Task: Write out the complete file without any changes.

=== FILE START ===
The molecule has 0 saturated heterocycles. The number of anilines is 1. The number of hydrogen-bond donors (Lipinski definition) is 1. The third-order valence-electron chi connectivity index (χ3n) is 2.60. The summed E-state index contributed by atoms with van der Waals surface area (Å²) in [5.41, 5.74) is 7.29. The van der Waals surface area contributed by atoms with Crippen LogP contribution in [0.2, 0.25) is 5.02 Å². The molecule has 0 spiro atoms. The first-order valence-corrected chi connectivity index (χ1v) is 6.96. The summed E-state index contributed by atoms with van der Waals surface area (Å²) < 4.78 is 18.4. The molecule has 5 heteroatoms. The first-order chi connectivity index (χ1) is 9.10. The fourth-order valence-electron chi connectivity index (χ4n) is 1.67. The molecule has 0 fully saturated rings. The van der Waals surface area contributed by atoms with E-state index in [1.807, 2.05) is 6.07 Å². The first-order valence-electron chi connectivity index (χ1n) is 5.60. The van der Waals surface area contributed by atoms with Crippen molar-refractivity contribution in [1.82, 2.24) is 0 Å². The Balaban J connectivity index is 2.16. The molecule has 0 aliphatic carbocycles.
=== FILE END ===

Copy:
The molecule has 0 saturated heterocycles. The number of anilines is 1. The number of hydrogen-bond donors (Lipinski definition) is 1. The third-order valence-electron chi connectivity index (χ3n) is 2.60. The summed E-state index contributed by atoms with van der Waals surface area (Å²) in [5.41, 5.74) is 7.29. The van der Waals surface area contributed by atoms with Crippen LogP contribution in [0.2, 0.25) is 5.02 Å². The molecule has 0 spiro atoms. The first-order valence-corrected chi connectivity index (χ1v) is 6.96. The summed E-state index contributed by atoms with van der Waals surface area (Å²) < 4.78 is 18.4. The molecule has 5 heteroatoms. The first-order chi connectivity index (χ1) is 9.10. The fourth-order valence-electron chi connectivity index (χ4n) is 1.67. The molecule has 0 fully saturated rings. The van der Waals surface area contributed by atoms with E-state index in [1.807, 2.05) is 6.07 Å². The first-order valence-electron chi connectivity index (χ1n) is 5.60. The van der Waals surface area contributed by atoms with Crippen molar-refractivity contribution in [1.82, 2.24) is 0 Å². The Balaban J connectivity index is 2.16. The molecule has 0 aliphatic carbocycles.